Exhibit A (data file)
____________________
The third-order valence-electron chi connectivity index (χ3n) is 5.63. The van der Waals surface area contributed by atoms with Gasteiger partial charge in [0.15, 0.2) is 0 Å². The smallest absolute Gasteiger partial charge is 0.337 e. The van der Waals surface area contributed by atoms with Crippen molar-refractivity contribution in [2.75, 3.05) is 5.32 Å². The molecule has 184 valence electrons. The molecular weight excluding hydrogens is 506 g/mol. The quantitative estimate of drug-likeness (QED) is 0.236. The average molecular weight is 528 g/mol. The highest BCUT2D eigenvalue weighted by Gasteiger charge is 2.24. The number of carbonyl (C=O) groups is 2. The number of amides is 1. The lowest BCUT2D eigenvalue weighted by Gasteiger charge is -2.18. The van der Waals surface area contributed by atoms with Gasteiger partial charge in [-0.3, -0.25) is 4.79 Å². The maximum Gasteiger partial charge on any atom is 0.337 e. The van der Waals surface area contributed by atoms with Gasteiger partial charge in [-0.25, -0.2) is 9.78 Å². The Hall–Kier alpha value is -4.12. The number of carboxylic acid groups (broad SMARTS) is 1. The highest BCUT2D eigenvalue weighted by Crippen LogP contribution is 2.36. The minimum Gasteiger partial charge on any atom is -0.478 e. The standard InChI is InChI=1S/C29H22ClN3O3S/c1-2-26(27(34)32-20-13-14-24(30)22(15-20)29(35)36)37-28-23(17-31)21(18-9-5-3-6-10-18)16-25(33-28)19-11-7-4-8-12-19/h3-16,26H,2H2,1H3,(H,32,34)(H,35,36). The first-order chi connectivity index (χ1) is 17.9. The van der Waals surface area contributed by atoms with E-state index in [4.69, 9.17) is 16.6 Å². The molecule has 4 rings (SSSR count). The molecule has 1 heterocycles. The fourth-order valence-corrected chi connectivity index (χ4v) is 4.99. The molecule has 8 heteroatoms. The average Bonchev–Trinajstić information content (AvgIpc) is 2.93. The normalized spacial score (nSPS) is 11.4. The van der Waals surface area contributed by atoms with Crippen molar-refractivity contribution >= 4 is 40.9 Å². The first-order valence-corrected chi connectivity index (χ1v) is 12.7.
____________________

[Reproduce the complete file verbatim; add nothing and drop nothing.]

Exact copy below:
The third-order valence-electron chi connectivity index (χ3n) is 5.63. The van der Waals surface area contributed by atoms with Gasteiger partial charge in [0.15, 0.2) is 0 Å². The smallest absolute Gasteiger partial charge is 0.337 e. The van der Waals surface area contributed by atoms with Crippen molar-refractivity contribution in [2.75, 3.05) is 5.32 Å². The molecule has 184 valence electrons. The molecular weight excluding hydrogens is 506 g/mol. The quantitative estimate of drug-likeness (QED) is 0.236. The average molecular weight is 528 g/mol. The highest BCUT2D eigenvalue weighted by Gasteiger charge is 2.24. The number of carbonyl (C=O) groups is 2. The number of amides is 1. The lowest BCUT2D eigenvalue weighted by Gasteiger charge is -2.18. The van der Waals surface area contributed by atoms with Gasteiger partial charge in [-0.3, -0.25) is 4.79 Å². The maximum Gasteiger partial charge on any atom is 0.337 e. The van der Waals surface area contributed by atoms with Gasteiger partial charge in [-0.25, -0.2) is 9.78 Å². The Hall–Kier alpha value is -4.12. The number of carboxylic acid groups (broad SMARTS) is 1. The highest BCUT2D eigenvalue weighted by Crippen LogP contribution is 2.36. The minimum Gasteiger partial charge on any atom is -0.478 e. The standard InChI is InChI=1S/C29H22ClN3O3S/c1-2-26(27(34)32-20-13-14-24(30)22(15-20)29(35)36)37-28-23(17-31)21(18-9-5-3-6-10-18)16-25(33-28)19-11-7-4-8-12-19/h3-16,26H,2H2,1H3,(H,32,34)(H,35,36). The first-order chi connectivity index (χ1) is 17.9. The van der Waals surface area contributed by atoms with E-state index in [4.69, 9.17) is 16.6 Å². The molecule has 4 rings (SSSR count). The molecule has 1 heterocycles. The fourth-order valence-corrected chi connectivity index (χ4v) is 4.99. The molecule has 8 heteroatoms. The average Bonchev–Trinajstić information content (AvgIpc) is 2.93. The normalized spacial score (nSPS) is 11.4. The van der Waals surface area contributed by atoms with Crippen molar-refractivity contribution >= 4 is 40.9 Å². The first-order valence-corrected chi connectivity index (χ1v) is 12.7.